Ondřej Šams

The Almanack of Naval Ravikant – Eric Jorgenson

Kniha v pěti větách

Kniha The Almanack of Naval Ravikant od Erica Jorgensona pojednává o myšlenkách Navala Ravikanta – úspěšného amerického podnikatele a investora původem z Indie. Je zajímavá hned v několika ohledech – jednak je zdarma, což byla také prvotní myšlenka jejího autora, který knihu vydal s myšlenkou služby veřejnosti, jednak se jedná o soubor myšlenek komponovaných třetí osobou na základě podcastů, tweetů a článků jejich autora (Navala). V této knize je shrnuta moudrost, know-how a přístup k životu Navala Ravikanta – čtenář se dozví, jak Naval uvažuje nad tématy jako je vydělávání peněz, hodnota času, ztišení mysli, zdraví, vztahy, jedinečnost svých obdarování atd. Myšlení Navala je zajímavé a ve spoustě ohledech velmi inspirativní, pokud bych měl něco vytknout, tak je to příliš omezený pohled na život skrze matematiku, logiku a racionalitu, která odsuzuje věci převyšující naše chápání a v konečném důsledku ochuzuje člověka o značnou část odpovědi na otázku, co to znamená život. 7/10

Citáty a myšlenky

  • Society will pay you for creating things it wants.
  • Escape competition through authenticity.
  • If you are fundamentally building and marketing something that is an extension of who you are, no one can compete with you on that.
  • Embrace accountability and take business risks under your own name. Society will reward you with responsibility, equity, and leverage.
  • The less you want something, the less you’re thinking about it, the less you’re obsessing over it, the more you’re going to do it in a natural way.
  • Inputs don’t match outputs, especially for leveraged workers.
  • Learn to sell, learn to build. If you can do both, you will be unstoppable.
  • Earn with your mind, not your time.
  • I would love to be paid purely for my judgment, not for any work.
  • if you can outsource something or not do something for less than your hourly rate, outsource it or don’t do it.
  • Literally, being anti-wealth will prevent you from becoming wealthy, because you will not have the right mindset for it, you won’t have the right spirit, and you won’t be dealing with people on the right level.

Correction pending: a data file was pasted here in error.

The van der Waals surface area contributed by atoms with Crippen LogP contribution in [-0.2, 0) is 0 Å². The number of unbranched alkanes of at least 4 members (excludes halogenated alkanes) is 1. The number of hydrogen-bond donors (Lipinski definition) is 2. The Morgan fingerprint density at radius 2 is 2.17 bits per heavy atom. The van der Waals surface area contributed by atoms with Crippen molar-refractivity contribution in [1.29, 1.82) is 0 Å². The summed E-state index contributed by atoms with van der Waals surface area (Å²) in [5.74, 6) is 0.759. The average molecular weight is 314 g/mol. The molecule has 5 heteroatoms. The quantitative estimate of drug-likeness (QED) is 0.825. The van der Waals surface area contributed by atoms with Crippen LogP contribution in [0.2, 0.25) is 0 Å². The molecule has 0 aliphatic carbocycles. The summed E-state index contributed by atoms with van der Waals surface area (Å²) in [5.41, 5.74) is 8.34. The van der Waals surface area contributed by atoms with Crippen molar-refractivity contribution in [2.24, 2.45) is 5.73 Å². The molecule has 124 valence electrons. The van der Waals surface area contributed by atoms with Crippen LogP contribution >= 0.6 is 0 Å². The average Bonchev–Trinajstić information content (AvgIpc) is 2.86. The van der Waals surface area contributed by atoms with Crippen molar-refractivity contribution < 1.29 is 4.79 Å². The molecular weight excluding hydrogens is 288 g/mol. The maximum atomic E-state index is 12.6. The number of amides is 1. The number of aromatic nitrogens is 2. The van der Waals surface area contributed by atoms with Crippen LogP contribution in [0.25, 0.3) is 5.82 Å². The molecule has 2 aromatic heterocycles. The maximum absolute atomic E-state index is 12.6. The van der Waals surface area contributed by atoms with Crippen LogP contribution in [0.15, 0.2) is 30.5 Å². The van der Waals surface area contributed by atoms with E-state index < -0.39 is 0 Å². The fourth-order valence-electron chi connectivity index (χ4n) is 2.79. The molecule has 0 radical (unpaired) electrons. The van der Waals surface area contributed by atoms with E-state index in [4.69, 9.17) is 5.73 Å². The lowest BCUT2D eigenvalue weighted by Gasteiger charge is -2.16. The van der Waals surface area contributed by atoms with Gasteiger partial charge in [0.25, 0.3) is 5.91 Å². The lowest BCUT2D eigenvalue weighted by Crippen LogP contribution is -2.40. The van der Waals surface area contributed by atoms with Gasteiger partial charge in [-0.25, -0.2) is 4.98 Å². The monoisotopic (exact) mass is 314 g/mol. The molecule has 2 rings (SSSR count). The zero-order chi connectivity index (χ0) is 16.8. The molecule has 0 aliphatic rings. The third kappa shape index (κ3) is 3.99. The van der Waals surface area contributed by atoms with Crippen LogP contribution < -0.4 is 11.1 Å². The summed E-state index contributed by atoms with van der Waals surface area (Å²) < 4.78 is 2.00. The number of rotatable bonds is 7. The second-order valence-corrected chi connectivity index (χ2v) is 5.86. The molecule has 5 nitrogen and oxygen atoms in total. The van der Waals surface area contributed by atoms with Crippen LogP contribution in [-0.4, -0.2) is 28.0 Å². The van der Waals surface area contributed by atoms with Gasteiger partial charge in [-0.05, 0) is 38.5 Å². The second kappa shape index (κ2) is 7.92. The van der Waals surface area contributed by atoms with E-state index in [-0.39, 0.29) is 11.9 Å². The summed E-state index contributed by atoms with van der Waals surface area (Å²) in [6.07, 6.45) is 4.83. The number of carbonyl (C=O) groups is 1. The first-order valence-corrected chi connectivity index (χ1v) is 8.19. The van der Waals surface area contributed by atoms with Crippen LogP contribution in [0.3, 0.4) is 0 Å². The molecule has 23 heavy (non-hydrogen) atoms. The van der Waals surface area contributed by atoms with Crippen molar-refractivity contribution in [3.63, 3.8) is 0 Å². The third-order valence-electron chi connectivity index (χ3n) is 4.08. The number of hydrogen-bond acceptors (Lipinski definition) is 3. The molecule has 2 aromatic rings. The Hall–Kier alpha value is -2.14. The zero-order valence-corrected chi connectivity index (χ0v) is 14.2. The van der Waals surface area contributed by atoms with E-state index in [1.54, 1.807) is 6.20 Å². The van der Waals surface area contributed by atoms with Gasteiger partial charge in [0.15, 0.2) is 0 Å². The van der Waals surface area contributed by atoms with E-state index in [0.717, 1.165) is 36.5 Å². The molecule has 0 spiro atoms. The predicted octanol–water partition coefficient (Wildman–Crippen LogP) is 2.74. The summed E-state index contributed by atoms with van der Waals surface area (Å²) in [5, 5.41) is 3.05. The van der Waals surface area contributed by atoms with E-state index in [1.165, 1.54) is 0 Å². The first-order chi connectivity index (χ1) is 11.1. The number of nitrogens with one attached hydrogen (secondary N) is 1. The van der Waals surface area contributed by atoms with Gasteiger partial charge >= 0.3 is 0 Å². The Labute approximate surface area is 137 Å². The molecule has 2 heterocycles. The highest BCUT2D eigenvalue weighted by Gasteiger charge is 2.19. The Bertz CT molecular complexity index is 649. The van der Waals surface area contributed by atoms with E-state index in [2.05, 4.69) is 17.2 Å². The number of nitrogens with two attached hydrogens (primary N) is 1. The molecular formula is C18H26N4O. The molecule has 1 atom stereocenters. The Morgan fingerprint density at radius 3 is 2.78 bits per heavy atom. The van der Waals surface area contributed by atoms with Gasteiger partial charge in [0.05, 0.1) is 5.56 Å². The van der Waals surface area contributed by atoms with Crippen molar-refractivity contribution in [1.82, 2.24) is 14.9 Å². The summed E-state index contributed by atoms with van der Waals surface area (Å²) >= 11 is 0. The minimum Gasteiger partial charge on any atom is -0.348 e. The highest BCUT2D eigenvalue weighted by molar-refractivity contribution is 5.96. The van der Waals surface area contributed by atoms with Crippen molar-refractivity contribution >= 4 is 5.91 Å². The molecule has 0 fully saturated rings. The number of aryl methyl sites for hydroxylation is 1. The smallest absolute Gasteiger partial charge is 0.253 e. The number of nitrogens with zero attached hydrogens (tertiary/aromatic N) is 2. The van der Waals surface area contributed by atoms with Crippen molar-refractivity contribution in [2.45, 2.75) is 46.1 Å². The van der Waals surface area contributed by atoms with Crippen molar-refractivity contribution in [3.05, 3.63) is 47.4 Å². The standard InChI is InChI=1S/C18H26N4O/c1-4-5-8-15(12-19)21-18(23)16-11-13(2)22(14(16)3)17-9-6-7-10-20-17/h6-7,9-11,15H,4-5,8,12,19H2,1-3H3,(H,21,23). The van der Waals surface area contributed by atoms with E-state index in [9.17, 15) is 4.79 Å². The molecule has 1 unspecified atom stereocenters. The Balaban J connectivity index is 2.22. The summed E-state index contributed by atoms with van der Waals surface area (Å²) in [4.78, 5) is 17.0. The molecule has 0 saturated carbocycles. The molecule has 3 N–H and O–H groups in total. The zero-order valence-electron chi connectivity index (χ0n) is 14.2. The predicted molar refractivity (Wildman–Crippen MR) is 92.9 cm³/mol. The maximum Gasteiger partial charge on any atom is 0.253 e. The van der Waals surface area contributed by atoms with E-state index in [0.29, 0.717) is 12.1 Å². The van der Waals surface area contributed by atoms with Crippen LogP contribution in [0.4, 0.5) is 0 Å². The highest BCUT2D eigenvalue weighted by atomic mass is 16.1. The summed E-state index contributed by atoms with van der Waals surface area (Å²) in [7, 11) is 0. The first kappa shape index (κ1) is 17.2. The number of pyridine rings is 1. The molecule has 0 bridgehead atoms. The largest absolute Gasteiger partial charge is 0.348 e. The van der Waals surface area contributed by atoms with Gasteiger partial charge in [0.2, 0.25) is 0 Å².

• I’m much more interested in solving problems than I am in making money.
  • Retirement is when you stop sacrificing today for an imaginary tomorrow.
  • The way to get out of the competition trap is to be authentic, to find the thing you know how to do better than anybody.
  • Art is creativity. Art is anything done for its own sake. What are the things that are done for their own sake, and there’s nothing behind them? Loving somebody, creating something, playing. To me, creating businesses is play. I create businesses because it’s fun, because I’m into the product.
  • I’m always “working.” It looks like work to others, but it feels like play to me. And that’s how I know no one can compete with me on it. Because I’m just playing, for sixteen hours a day. If others want to compete with me, they’re going to work,
  • I think the best way to stay away from this constant love of money is to not upgrade your lifestyle as you make money.
  • “Be a maker who makes something interesting people want. Show your craft, practice your craft, and the right people will eventually find you.”
  • It takes time—even once you have all of these pieces in place, there is an indeterminate amount of time you have to put in. If you’re counting, you’ll run out of patience before success actually arrives.
  • The only way to truly learn something is by doing it. Yes, listen to guidance. But don’t wait.
  • You can you work really hard, do great things for society, and society will give you money for things it wants but doesn’t know how to get.
  • You don’t get rich by spending your time to save money. You get rich by saving your time to make money.
  • I would rather understand the basics really well than memorize all kinds of complicated concepts
  • To see the truth, you have to get your ego out of the way because your ego doesn’t want to face the truth.
  • If you don’t have a day or two every week in your calendar where you’re not always in meetings, and you’re not always busy, then you’re not going to be able to think. 
  • It’s only after you’re bored you have the great ideas. It’s never going to be when you’re stressed, or busy, running around or rushed. Make the time.
  • Old rule Warren Buffett has, which is praise specifically, criticize generally. If you have a criticism of someone, then don’t criticize the person—criticize the general approach or criticize the class of activities. If you have to praise somebody, then always try and find the person who is the best example of what you’re praising and praise the person, specifically. Then people’s egos and identities, which we all have, don’t work against you. They work for you.